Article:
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Wednesday, October 21, 2015

The Trick for Painting a Flower Meadow in Pastel and Oil

'Meadows of Blue'                   11x14                 pastel                ©Karen Margulis
purchase $165
Meadows filled with wildflowers make my heart sing. It doesn't matter what kind of flower it is. I love the way flowers add interest and color to an otherwise bland and uninviting field of grass. Flowers are like the accessories to a well put together outfit. Flowers are like the pillows on a couch or decorations on a mantle. They add the finishing touch. They are the spice that pull the look together. They make the field sing!

But how do we effectively paint a meadow filled with flowers without it looking overdone or even too sweet?

The trick is restraint and remembering to add them at the end of a painting. 

Build the painting first with big simple shapes. The flowers are the accessories. Like the earring or the scarf ...they go on last.

black and white thumbnail

Tips for Adding Flowers to a Meadow
  • Save them for last. Build up the painting with big simple shapes. Restrain from putting in a single flower until the end!

  • Make sure the flowers will have a structure to hold on to otherwise they will appear to float in the grass. Consider laying in a dark 'dirt' shape in the underpainting. (see above)
  • Think Masses! Mass in shapes of flowers using the general color of the flower. Remember that atmospheric perspective will change the size, color and value of the masses as they go back.
  • After the masses are in place, pull a few single blooms out from the mass. Use colors and shapes that suggest the type of flower. These single blooms will allow the viewer to fill in the blanks and understand that the masses are just flowers. You don't have to paint every flower!
  • SLOW down and think carefully where you will place each bloom. You want the viewer's eye to move around the painting and the flowers can help give direction if they are well placed.
  • Every flower should have a purpose so no polka dot meadows! Make a mark and step back to evaluate. Less is more!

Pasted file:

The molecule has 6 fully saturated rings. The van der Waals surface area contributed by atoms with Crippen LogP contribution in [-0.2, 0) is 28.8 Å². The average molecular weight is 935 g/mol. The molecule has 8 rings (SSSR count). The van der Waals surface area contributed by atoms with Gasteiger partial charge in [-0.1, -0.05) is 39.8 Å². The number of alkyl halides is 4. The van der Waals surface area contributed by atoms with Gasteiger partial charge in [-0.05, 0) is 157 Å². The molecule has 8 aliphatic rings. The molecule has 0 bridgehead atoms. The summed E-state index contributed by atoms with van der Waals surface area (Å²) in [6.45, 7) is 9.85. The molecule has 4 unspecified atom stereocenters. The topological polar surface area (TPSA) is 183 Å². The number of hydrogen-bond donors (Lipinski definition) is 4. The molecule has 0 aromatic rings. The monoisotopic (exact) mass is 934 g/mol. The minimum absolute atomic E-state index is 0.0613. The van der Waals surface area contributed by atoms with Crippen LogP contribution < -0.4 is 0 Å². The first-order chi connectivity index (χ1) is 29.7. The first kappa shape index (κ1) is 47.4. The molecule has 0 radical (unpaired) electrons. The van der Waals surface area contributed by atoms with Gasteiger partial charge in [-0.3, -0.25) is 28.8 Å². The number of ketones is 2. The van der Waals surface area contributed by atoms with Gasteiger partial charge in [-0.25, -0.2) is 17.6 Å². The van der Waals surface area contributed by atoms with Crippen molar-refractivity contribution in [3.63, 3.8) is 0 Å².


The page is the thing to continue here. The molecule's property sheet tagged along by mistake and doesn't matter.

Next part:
'Time for Bluebonnets'               5x7               oil              $95
My oil painting of some Texas Bluebonnets uses the same approach of big masses and then individual blooms. I had fun suggesting the texture of the flowers with a palette knife!


robertsloan2art said...

This is a big help to me! Up till now I've stippled flower masses, sometimes heavily but still stippled. You've got a deft hand with broken color in pastels and can get that in one swipe. I really need to study how that's done. I've also noticed you tend to keep most of the flowers the same hue except in near foreground. Not always but sometimes. Thanks!

Layne Roach said...


judy baker said...

You are the best pastel teacher for me, live or online. As a beginner, the offerings from too many teachers had put me into a " paralysis of infinite possibilities". I needed straightforward simple instructions to get me back on track.
Thank you for helping me become the artist I know I can be. Please send me anything you offer for courses beyond the 10 I bought.
Thank you again!
Do you do private critique for students?

Karen said...

Hi Judy, Thanks for writing! I appreciate your kind words about my work and blog. Currently I don't have private critiques available but may resume in 2016. Keep looking on the blog for information! I am also working on a new pdf lesson so stay tuned!